Letter | Published:

Super-Mendelian inheritance mediated by CRISPR–Cas9 in the female mouse germline

Naturevolume 566pages105109 (2019) | Download Citation

Abstract

A gene drive biases the transmission of one of the two copies of a gene such that it is inherited more frequently than by random segregation. Highly efficient gene drive systems have recently been developed in insects, which leverage the sequence-targeted DNA cleavage activity of CRISPR–Cas9 and endogenous homology-directed repair mechanisms to convert heterozygous genotypes to homozygosity1,2,3,4. If implemented in laboratory rodents, similar systems would enable the rapid assembly of currently impractical genotypes that involve multiple homozygous genes (for example, to model multigenic human diseases). To our knowledge, however, such a system has not yet been demonstrated in mammals. Here we use an active genetic element that encodes a guide RNA, which is embedded in the mouse tyrosinase (Tyr) gene, to evaluate whether targeted gene conversion can occur when CRISPR–Cas9 is active in the early embryo or in the developing germline. Although Cas9 efficiently induces double-stranded DNA breaks in the early embryo and male germline, these breaks are not corrected by homology-directed repair. By contrast, Cas9 expression limited to the female germline induces double-stranded breaks that are corrected by homology-directed repair, which copies the active genetic element from the donor to the receiver chromosome and increases its rate of inheritance in the next generation. These results demonstrate the feasibility of CRISPR–Cas9-mediated systems that bias inheritance of desired alleles in mice and that have the potential to transform the use of rodent models in basic and biomedical research.

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Data availability

All genotyping data for F3 offspring of constitutive crosses and F4 offspring of germline conditional crosses is available at Zenodo with the identifier https://doi.org/10.5281/zenodo.2003087. Annotated sequence data for the TyrCopyCat transgene is available in GenBank with the accession number MK160997.

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Publisher’s note: Springer Nature remains neutral with regard to jurisdictional claims in published maps and institutional affiliations.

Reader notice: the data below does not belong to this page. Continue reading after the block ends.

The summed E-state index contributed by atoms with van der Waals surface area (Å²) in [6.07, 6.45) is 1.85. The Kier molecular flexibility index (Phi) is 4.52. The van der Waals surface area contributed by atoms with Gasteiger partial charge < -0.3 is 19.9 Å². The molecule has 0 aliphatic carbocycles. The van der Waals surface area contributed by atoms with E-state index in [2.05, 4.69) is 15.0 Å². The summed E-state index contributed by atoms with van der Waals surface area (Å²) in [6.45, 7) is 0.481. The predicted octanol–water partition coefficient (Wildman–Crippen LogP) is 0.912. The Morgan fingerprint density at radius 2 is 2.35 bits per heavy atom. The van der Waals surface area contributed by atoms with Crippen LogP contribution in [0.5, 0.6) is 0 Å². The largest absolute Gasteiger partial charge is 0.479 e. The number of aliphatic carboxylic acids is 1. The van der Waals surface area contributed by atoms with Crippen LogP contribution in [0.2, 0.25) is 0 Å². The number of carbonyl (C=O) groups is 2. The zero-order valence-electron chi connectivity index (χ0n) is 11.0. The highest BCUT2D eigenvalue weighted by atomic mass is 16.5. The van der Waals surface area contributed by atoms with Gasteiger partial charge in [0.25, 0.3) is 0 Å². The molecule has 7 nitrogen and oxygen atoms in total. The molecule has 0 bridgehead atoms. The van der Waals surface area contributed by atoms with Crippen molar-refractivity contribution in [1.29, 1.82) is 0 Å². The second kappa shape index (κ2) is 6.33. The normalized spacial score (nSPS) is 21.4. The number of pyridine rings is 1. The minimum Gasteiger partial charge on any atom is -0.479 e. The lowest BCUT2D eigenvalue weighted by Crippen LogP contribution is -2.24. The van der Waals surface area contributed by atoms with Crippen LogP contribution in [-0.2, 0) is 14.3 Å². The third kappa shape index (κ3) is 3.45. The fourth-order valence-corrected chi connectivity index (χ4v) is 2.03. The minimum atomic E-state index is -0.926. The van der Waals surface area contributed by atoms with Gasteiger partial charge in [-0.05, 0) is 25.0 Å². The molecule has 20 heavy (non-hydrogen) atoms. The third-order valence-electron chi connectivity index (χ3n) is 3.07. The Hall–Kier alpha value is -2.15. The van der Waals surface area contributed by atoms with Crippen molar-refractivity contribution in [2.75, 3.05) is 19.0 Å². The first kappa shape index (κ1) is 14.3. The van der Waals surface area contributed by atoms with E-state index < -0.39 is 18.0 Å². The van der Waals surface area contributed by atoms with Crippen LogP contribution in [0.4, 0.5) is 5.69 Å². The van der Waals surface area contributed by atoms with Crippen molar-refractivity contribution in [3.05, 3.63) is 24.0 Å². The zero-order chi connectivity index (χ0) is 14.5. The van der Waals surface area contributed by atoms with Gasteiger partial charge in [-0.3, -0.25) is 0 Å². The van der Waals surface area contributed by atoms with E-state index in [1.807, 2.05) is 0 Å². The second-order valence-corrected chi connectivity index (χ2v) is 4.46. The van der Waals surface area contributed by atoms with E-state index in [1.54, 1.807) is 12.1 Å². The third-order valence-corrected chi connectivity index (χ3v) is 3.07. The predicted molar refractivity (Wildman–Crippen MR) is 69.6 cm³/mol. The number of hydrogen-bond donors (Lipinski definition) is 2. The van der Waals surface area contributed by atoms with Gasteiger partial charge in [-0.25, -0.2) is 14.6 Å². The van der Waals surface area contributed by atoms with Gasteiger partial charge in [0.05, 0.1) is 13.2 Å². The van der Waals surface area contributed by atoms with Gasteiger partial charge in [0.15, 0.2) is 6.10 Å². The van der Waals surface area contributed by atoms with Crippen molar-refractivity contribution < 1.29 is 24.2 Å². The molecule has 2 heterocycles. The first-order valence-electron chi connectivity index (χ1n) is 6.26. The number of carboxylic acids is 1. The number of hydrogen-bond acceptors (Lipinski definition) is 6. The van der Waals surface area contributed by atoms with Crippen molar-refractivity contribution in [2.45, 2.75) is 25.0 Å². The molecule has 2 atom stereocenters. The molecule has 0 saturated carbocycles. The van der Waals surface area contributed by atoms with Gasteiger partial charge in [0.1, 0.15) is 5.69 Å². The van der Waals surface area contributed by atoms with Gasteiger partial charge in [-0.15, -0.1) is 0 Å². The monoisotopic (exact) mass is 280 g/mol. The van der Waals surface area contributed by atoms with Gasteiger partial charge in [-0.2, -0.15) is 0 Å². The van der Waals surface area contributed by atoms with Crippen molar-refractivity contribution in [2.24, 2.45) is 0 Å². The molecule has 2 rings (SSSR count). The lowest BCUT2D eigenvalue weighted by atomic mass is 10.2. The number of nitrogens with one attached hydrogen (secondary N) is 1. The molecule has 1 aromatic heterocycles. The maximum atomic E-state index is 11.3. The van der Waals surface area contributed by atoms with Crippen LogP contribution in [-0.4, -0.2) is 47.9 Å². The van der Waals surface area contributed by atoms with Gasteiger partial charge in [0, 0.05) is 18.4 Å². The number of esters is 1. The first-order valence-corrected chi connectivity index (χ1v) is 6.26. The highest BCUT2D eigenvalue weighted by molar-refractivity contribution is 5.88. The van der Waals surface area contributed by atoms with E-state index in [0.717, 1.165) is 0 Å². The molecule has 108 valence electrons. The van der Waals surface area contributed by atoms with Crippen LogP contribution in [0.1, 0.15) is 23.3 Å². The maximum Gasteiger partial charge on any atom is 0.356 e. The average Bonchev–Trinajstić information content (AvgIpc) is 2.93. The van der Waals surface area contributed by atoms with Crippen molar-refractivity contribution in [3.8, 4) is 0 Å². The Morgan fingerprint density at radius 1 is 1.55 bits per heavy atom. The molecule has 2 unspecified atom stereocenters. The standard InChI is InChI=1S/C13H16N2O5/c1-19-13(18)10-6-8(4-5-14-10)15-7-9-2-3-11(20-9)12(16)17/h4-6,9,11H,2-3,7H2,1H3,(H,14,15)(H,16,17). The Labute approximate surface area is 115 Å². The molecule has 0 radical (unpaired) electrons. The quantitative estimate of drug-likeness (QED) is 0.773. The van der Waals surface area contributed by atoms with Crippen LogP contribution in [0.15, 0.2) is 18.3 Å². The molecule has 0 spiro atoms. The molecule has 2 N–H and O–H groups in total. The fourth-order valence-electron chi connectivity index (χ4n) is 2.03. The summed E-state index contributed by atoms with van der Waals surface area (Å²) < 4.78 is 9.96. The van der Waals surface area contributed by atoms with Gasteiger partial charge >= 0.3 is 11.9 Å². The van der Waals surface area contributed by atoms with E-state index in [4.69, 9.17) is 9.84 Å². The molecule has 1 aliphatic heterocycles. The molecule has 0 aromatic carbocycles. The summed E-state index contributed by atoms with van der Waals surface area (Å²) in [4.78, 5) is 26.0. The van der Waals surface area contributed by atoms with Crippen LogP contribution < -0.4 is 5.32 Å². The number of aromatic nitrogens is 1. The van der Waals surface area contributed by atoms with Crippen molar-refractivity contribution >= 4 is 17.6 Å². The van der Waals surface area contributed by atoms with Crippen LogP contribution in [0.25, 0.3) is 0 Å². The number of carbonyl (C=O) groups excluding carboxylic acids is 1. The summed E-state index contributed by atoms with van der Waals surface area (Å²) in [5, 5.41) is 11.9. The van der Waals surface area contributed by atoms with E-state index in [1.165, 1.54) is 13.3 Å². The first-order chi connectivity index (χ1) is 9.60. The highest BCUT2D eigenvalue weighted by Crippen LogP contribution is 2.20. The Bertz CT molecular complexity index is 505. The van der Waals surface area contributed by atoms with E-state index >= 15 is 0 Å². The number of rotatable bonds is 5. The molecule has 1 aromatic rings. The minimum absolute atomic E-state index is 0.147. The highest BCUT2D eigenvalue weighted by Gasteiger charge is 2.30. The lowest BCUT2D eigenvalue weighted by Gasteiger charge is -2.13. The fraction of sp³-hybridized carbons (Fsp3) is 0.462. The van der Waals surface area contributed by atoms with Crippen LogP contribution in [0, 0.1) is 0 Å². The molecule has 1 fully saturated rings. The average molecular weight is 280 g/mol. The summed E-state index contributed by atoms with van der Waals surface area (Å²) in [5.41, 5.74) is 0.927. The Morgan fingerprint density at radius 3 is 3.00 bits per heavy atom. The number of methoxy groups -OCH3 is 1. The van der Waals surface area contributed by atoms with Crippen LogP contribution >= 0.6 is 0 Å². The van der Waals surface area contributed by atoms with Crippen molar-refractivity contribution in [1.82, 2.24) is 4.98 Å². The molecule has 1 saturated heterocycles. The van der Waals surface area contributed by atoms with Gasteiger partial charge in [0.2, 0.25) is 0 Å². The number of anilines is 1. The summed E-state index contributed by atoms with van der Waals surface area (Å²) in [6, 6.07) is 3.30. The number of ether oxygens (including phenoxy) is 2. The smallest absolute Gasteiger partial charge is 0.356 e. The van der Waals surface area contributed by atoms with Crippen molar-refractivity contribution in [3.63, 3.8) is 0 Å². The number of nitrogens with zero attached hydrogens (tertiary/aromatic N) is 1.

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Acknowledgements

We thank K. Hanley for the DNA extraction protocol; A. Green and A.-C. Chen for genotyping assistance; M. Tran for laser-capture microdissection in an effort to genotype spermatogonia; P. Jain for assistance with fibroblast transfection; H. Cook-Andersen and M. Wilkinson for conversations about mouse germline development; L. Montoliu for discussion of the tyrosinase locus; M. Tuszynski for plasmids and for early support of the project. This work was funded by a Searle Scholar Award from the Kinship Foundation, a Pew Biomedical Scholar Award from the Pew Charitable Trusts, a Packard Fellowship in Science and Engineering from the David and Lucile Packard Foundation, and NIH grant R21GM129448 awarded to K.L.C. E.B. was supported by NIH grant R01GM117321, a Paul G. Allen Frontiers Group Distinguished Investigators Award and a gift from the Tata Trusts in India to TIGS-UCSD and TIGS-India. H.A.G. was supported by a Ruth Stern Graduate Fellowship and by the NIH Cell and Molecular Genetics training grant T32GM724039; V.M.G. was supported by NIH grant DP5OD023098.

Reviewer information

Nature thanks B. Conklin, S. Qi and the other anonymous reviewer(s) for their contribution to the peer review of this work.

Author information

Author notes

    • Gunnar Poplawski

    Present address: Department of Medicine, National University of Singapore, Singapore, Singapore

  1. These authors contributed equally: Hannah A. Grunwald, Valentino M. Gantz, Gunnar Poplawski

Affiliations

  1. Division of Biological Sciences, Section of Cellular and Developmental Biology, University of California, San Diego, La Jolla, CA, USA